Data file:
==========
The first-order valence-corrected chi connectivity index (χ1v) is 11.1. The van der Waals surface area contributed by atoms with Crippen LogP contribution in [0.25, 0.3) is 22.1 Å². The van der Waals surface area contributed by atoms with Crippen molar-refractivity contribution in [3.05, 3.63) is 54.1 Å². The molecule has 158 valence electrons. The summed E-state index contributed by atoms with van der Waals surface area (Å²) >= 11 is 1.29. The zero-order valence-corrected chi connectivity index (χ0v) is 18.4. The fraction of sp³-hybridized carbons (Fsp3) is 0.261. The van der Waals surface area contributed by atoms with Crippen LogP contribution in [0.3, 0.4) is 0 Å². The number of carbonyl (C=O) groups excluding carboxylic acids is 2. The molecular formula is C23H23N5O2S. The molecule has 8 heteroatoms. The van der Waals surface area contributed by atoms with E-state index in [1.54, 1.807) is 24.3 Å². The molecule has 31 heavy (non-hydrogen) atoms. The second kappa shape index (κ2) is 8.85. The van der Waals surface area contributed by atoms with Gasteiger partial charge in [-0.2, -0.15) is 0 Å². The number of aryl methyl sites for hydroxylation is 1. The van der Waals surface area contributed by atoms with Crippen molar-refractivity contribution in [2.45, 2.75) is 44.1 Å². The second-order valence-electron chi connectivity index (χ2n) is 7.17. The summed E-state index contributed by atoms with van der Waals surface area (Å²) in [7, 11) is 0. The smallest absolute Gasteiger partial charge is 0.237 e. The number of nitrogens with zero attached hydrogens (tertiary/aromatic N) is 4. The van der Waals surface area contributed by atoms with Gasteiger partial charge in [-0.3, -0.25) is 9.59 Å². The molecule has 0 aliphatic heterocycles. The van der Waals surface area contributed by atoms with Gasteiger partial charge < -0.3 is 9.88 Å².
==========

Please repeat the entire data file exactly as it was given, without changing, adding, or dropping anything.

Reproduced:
The first-order valence-corrected chi connectivity index (χ1v) is 11.1. The van der Waals surface area contributed by atoms with Crippen LogP contribution in [0.25, 0.3) is 22.1 Å². The van der Waals surface area contributed by atoms with Crippen molar-refractivity contribution in [3.05, 3.63) is 54.1 Å². The molecule has 158 valence electrons. The summed E-state index contributed by atoms with van der Waals surface area (Å²) >= 11 is 1.29. The zero-order valence-corrected chi connectivity index (χ0v) is 18.4. The fraction of sp³-hybridized carbons (Fsp3) is 0.261. The van der Waals surface area contributed by atoms with Crippen LogP contribution in [0.3, 0.4) is 0 Å². The number of carbonyl (C=O) groups excluding carboxylic acids is 2. The molecular formula is C23H23N5O2S. The molecule has 8 heteroatoms. The van der Waals surface area contributed by atoms with E-state index in [1.54, 1.807) is 24.3 Å². The molecule has 31 heavy (non-hydrogen) atoms. The second kappa shape index (κ2) is 8.85. The van der Waals surface area contributed by atoms with Gasteiger partial charge in [-0.2, -0.15) is 0 Å². The number of aryl methyl sites for hydroxylation is 1. The van der Waals surface area contributed by atoms with Crippen molar-refractivity contribution in [2.45, 2.75) is 44.1 Å². The second-order valence-electron chi connectivity index (χ2n) is 7.17. The summed E-state index contributed by atoms with van der Waals surface area (Å²) in [7, 11) is 0. The smallest absolute Gasteiger partial charge is 0.237 e. The number of nitrogens with zero attached hydrogens (tertiary/aromatic N) is 4. The van der Waals surface area contributed by atoms with Gasteiger partial charge in [-0.3, -0.25) is 9.59 Å². The molecule has 0 aliphatic heterocycles. The van der Waals surface area contributed by atoms with Gasteiger partial charge < -0.3 is 9.88 Å².